American Geographical Society Awards 2015 Council Fellowships
Description: The AGS Council Fellowship, awarded by the American Geographical Society (AGS), is the latest of prestigious scholarships to be made by the Society. The graduate students selected are Ms. Sophia Albov of the University of Montana for her work on the “Socio-geographic Components of the Alternative Agricultural Sector in Finland” and Ms. Nora Sylvander of the Ohio State University for her research into “Understanding the Socio-political Marginalization of Mestizos and Conservation Outcomes in Nicaragua”. The winners were announced by the AGS Council on March 12th, 2015 in New York City.
[New York City, NY] — [12 March 2015]– The American Geographical Society (AGS) announced today the recipients of the AGS Council Fellowships to support student research. Sophia Albov, who is a graduate student at the University of Montana and Nora Sylvander, who is a Ph.D. candidate at Ohio State University, were selected from a highly competitive field of applicants. The winners were named by Council Fellowship Selection Committee Chair, Dr. Marie Price, who is Chair of the Department of Geography at George Washington University. The fellowship recipients will be recognized at the American Geographical Society’s Fall Symposium held in New York City on November 19th and 20th of 2015.
For Ms. Albov, the fellowship will support her continued research into the “Socio-geographic Components of the Alternative Agricultural Sector in Finland”. This research addresses the question of agricultural sustainability with a focus on three aspects of the alternative agricultural sector, including: urban agriculture, organic farming, and community supported agriculture (CSA). The project has three objectives: 1) to identify the geographic factors that influence the uptake and spatial diffusion of alternative agriculture; 2) to examine the specific European Union (EU) and Finnish state policy mechanisms driving the alternative agricultural sector and changes in Finland’s agricultural geography; and 3) to investigate farmers’ responses and adaptations to these policy mechanisms as well as other complex social and environmental challenges related to food production in the 21st century.
Ms. Sylvander will use the money towards the first phase of her dissertation fieldwork this summer in Nicaragua, which she expects to complete by 2018. Her research in Nicaragua examines the dynamics by which non-indigenous “mestizo” migrants are blamed for undermining conservation goals in the Bosawas Biosphere Reserve in Nicaragua. Drawing on political ecology, she will explore the relationship between the “Socio-political Marginalization of Mestizos and Conservation Outcomes in Nicaragua”.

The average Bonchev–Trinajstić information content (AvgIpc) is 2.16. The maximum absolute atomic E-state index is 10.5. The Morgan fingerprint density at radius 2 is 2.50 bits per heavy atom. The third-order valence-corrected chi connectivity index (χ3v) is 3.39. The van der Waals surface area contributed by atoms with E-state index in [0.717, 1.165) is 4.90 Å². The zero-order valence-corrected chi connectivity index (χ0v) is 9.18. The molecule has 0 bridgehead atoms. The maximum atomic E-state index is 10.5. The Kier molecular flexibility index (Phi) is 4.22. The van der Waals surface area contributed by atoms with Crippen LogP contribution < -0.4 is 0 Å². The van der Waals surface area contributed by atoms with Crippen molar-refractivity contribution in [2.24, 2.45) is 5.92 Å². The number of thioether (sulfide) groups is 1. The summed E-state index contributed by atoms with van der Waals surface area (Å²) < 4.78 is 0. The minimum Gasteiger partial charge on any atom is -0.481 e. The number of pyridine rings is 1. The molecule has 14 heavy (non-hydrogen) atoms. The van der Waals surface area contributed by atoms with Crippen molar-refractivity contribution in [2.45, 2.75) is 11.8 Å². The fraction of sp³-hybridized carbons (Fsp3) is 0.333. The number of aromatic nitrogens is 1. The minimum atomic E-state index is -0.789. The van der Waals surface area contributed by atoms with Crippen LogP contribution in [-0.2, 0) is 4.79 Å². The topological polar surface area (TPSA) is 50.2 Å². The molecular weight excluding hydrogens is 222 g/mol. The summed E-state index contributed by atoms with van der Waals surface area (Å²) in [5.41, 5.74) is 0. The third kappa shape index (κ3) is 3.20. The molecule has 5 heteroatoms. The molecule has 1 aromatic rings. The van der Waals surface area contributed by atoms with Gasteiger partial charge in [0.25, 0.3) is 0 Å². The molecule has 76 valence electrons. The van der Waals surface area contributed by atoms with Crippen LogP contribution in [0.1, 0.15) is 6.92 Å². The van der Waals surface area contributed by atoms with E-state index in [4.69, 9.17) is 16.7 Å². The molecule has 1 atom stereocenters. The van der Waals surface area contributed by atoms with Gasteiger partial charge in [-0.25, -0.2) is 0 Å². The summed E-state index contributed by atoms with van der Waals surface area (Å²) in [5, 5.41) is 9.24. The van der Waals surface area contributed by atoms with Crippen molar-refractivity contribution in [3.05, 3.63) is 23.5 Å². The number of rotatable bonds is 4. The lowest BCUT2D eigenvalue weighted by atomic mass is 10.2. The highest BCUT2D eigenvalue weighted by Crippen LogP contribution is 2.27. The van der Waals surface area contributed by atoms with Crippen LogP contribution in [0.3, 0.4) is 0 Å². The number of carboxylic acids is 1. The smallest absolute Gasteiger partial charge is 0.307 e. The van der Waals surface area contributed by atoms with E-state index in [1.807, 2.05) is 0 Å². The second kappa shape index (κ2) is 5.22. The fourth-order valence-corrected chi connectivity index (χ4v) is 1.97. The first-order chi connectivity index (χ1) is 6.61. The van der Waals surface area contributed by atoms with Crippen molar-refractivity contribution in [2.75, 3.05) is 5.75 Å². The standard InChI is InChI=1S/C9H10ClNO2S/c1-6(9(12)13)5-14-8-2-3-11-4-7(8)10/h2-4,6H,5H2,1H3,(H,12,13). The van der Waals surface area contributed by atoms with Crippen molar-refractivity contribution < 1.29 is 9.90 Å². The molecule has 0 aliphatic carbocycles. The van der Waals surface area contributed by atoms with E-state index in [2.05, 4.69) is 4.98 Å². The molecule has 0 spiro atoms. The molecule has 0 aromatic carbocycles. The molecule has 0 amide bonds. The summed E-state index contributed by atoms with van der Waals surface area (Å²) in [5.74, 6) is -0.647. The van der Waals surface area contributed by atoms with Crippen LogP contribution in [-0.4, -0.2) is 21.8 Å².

“Both of the winners this year have taken on projects that have real-world application. These studies do more than increase our geographical knowledge…they help to build a better world”, said Dr. Marie Price, Chair of the Department of Geography at George Washington University and Chair of the AGS Council Fellowship Selection Committee.
The Council Fellowship was created in 2013 to support AGS student members in their pursuit of geographical knowledge and is worth $1,000.00. In addition, AGS will promote the work of Ms. Hughes and Mr. Wigmore throughout its 2015 activities.
Established in 1851, the American Geographical Society (AGS) is the oldest professional geographical organization in the United States. It is recognized world-wide as a pioneer in geographical research and education in Geography for over 163 years. The mission of the American Geographical Society is to advance and promote geography in business, government, science, and education. Our goal is to enhance the nation’s geographic literacy so as to engender sound public policy, national security, and human well-being worldwide. AGS seeks to engage the American public, from its youngest to its oldest citizens, with new and amazing ways to understand and characterize our changing world. The Society maintains its headquarters in Brooklyn Heights, New York.